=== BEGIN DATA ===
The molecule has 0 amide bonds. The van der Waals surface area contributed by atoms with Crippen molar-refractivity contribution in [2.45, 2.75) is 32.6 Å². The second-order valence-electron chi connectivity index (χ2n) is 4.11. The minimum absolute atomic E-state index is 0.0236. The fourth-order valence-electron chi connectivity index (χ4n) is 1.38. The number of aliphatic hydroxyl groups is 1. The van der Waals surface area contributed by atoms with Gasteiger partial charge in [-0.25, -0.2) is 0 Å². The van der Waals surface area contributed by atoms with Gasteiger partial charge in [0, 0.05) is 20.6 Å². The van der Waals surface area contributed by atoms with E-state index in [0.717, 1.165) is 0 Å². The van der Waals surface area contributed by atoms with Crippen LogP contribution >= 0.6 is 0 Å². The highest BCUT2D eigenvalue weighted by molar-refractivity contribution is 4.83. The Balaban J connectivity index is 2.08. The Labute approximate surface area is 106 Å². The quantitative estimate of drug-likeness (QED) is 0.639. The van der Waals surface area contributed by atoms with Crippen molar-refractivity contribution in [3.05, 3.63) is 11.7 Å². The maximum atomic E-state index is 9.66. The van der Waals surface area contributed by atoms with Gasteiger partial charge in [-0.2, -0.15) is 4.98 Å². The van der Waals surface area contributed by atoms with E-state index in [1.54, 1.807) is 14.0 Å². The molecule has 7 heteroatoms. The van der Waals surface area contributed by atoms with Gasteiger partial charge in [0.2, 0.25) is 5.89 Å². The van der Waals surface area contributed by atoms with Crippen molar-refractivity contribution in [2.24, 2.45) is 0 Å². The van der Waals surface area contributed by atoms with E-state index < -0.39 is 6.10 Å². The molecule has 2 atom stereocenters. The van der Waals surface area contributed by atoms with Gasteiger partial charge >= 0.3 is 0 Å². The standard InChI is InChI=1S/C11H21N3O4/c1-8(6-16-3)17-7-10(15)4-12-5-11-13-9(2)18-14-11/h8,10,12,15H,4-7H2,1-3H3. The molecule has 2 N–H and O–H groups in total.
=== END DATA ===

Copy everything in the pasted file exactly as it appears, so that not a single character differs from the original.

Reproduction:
The molecule has 0 amide bonds. The van der Waals surface area contributed by atoms with Crippen molar-refractivity contribution in [2.45, 2.75) is 32.6 Å². The second-order valence-electron chi connectivity index (χ2n) is 4.11. The minimum absolute atomic E-state index is 0.0236. The fourth-order valence-electron chi connectivity index (χ4n) is 1.38. The number of aliphatic hydroxyl groups is 1. The van der Waals surface area contributed by atoms with Gasteiger partial charge in [-0.25, -0.2) is 0 Å². The van der Waals surface area contributed by atoms with Gasteiger partial charge in [0, 0.05) is 20.6 Å². The van der Waals surface area contributed by atoms with E-state index in [0.717, 1.165) is 0 Å². The van der Waals surface area contributed by atoms with Crippen LogP contribution >= 0.6 is 0 Å². The highest BCUT2D eigenvalue weighted by molar-refractivity contribution is 4.83. The Balaban J connectivity index is 2.08. The Labute approximate surface area is 106 Å². The quantitative estimate of drug-likeness (QED) is 0.639. The van der Waals surface area contributed by atoms with Crippen molar-refractivity contribution in [3.05, 3.63) is 11.7 Å². The maximum atomic E-state index is 9.66. The van der Waals surface area contributed by atoms with Gasteiger partial charge in [-0.2, -0.15) is 4.98 Å². The van der Waals surface area contributed by atoms with E-state index in [1.54, 1.807) is 14.0 Å². The molecule has 7 heteroatoms. The van der Waals surface area contributed by atoms with Gasteiger partial charge in [0.2, 0.25) is 5.89 Å². The van der Waals surface area contributed by atoms with Crippen molar-refractivity contribution in [2.24, 2.45) is 0 Å². The van der Waals surface area contributed by atoms with E-state index < -0.39 is 6.10 Å². The molecule has 2 atom stereocenters. The van der Waals surface area contributed by atoms with Gasteiger partial charge >= 0.3 is 0 Å². The standard InChI is InChI=1S/C11H21N3O4/c1-8(6-16-3)17-7-10(15)4-12-5-11-13-9(2)18-14-11/h8,10,12,15H,4-7H2,1-3H3. The molecule has 2 N–H and O–H groups in total.